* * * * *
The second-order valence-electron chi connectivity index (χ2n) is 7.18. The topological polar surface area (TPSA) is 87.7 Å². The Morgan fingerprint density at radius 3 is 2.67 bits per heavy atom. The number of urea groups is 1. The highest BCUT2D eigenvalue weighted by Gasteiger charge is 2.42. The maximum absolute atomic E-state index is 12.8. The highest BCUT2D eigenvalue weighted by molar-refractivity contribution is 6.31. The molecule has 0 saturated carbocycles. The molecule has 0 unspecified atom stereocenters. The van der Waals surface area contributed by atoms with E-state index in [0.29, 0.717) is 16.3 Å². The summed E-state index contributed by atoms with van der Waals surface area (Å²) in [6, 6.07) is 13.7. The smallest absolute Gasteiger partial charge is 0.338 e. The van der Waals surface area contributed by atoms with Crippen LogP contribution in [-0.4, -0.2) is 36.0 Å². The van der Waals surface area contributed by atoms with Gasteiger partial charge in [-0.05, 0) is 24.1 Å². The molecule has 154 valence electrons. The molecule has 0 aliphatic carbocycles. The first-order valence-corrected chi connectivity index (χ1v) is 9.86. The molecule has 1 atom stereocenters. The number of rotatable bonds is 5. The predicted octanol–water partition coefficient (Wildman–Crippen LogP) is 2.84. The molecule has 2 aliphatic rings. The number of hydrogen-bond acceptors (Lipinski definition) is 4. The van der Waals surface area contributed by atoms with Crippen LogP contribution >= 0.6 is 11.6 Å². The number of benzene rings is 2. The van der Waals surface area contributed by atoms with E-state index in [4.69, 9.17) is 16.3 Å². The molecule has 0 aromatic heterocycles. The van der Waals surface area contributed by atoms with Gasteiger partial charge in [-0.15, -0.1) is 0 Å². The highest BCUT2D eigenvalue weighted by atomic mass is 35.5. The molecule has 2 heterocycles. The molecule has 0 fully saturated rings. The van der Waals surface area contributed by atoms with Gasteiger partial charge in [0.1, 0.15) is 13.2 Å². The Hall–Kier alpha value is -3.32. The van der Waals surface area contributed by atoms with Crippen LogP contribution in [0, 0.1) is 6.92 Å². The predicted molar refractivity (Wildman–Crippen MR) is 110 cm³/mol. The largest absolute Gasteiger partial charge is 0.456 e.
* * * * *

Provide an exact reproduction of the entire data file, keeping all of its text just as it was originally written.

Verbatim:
The second-order valence-electron chi connectivity index (χ2n) is 7.18. The topological polar surface area (TPSA) is 87.7 Å². The Morgan fingerprint density at radius 3 is 2.67 bits per heavy atom. The number of urea groups is 1. The highest BCUT2D eigenvalue weighted by Gasteiger charge is 2.42. The maximum absolute atomic E-state index is 12.8. The highest BCUT2D eigenvalue weighted by molar-refractivity contribution is 6.31. The molecule has 0 saturated carbocycles. The molecule has 0 unspecified atom stereocenters. The van der Waals surface area contributed by atoms with E-state index in [0.29, 0.717) is 16.3 Å². The summed E-state index contributed by atoms with van der Waals surface area (Å²) in [6, 6.07) is 13.7. The smallest absolute Gasteiger partial charge is 0.338 e. The van der Waals surface area contributed by atoms with Crippen LogP contribution in [-0.4, -0.2) is 36.0 Å². The van der Waals surface area contributed by atoms with Gasteiger partial charge in [-0.05, 0) is 24.1 Å². The molecule has 154 valence electrons. The molecule has 0 aliphatic carbocycles. The first-order valence-corrected chi connectivity index (χ1v) is 9.86. The molecule has 1 atom stereocenters. The number of rotatable bonds is 5. The predicted octanol–water partition coefficient (Wildman–Crippen LogP) is 2.84. The molecule has 2 aliphatic rings. The number of hydrogen-bond acceptors (Lipinski definition) is 4. The van der Waals surface area contributed by atoms with Crippen LogP contribution >= 0.6 is 11.6 Å². The number of benzene rings is 2. The van der Waals surface area contributed by atoms with E-state index in [4.69, 9.17) is 16.3 Å². The molecule has 0 aromatic heterocycles. The van der Waals surface area contributed by atoms with Gasteiger partial charge in [-0.15, -0.1) is 0 Å². The highest BCUT2D eigenvalue weighted by atomic mass is 35.5. The molecule has 2 heterocycles. The molecule has 0 fully saturated rings. The van der Waals surface area contributed by atoms with Gasteiger partial charge in [0.1, 0.15) is 13.2 Å². The Hall–Kier alpha value is -3.32. The van der Waals surface area contributed by atoms with Crippen LogP contribution in [0, 0.1) is 6.92 Å². The predicted molar refractivity (Wildman–Crippen MR) is 110 cm³/mol. The largest absolute Gasteiger partial charge is 0.456 e.